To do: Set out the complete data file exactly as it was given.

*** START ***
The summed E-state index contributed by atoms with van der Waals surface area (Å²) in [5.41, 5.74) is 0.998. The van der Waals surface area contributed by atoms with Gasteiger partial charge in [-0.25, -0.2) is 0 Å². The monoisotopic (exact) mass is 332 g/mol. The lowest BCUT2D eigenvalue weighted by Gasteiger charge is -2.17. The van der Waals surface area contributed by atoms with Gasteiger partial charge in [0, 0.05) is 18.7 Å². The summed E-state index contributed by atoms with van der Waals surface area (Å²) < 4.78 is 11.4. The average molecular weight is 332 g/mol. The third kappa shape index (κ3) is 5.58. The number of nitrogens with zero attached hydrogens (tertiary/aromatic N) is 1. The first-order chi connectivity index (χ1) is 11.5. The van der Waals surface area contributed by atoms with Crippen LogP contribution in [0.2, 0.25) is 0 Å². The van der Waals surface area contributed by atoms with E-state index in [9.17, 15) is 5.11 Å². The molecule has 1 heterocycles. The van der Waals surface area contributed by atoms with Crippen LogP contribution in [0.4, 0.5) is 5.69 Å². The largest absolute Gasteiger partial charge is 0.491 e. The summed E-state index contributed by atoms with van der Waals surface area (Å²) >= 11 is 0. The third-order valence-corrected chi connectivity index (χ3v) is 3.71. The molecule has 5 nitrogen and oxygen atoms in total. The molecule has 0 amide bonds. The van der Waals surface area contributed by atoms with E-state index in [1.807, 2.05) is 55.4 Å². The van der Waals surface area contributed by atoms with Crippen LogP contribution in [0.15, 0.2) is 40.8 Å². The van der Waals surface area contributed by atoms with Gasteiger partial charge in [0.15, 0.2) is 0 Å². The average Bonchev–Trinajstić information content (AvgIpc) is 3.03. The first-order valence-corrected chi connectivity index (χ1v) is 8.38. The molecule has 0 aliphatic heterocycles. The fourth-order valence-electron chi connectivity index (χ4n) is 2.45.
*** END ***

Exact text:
The summed E-state index contributed by atoms with van der Waals surface area (Å²) in [5.41, 5.74) is 0.998. The van der Waals surface area contributed by atoms with Gasteiger partial charge in [-0.25, -0.2) is 0 Å². The monoisotopic (exact) mass is 332 g/mol. The lowest BCUT2D eigenvalue weighted by Gasteiger charge is -2.17. The van der Waals surface area contributed by atoms with Gasteiger partial charge in [0, 0.05) is 18.7 Å². The summed E-state index contributed by atoms with van der Waals surface area (Å²) < 4.78 is 11.4. The average molecular weight is 332 g/mol. The third kappa shape index (κ3) is 5.58. The number of nitrogens with zero attached hydrogens (tertiary/aromatic N) is 1. The first-order chi connectivity index (χ1) is 11.5. The van der Waals surface area contributed by atoms with Crippen LogP contribution in [0.2, 0.25) is 0 Å². The van der Waals surface area contributed by atoms with E-state index in [9.17, 15) is 5.11 Å². The molecule has 1 heterocycles. The van der Waals surface area contributed by atoms with Crippen LogP contribution in [0.4, 0.5) is 5.69 Å². The largest absolute Gasteiger partial charge is 0.491 e. The summed E-state index contributed by atoms with van der Waals surface area (Å²) >= 11 is 0. The third-order valence-corrected chi connectivity index (χ3v) is 3.71. The molecule has 5 nitrogen and oxygen atoms in total. The molecule has 0 amide bonds. The van der Waals surface area contributed by atoms with E-state index in [1.807, 2.05) is 55.4 Å². The van der Waals surface area contributed by atoms with Crippen LogP contribution in [0.15, 0.2) is 40.8 Å². The van der Waals surface area contributed by atoms with Gasteiger partial charge in [0.15, 0.2) is 0 Å². The average Bonchev–Trinajstić information content (AvgIpc) is 3.03. The first-order valence-corrected chi connectivity index (χ1v) is 8.38. The molecule has 0 aliphatic heterocycles. The fourth-order valence-electron chi connectivity index (χ4n) is 2.45.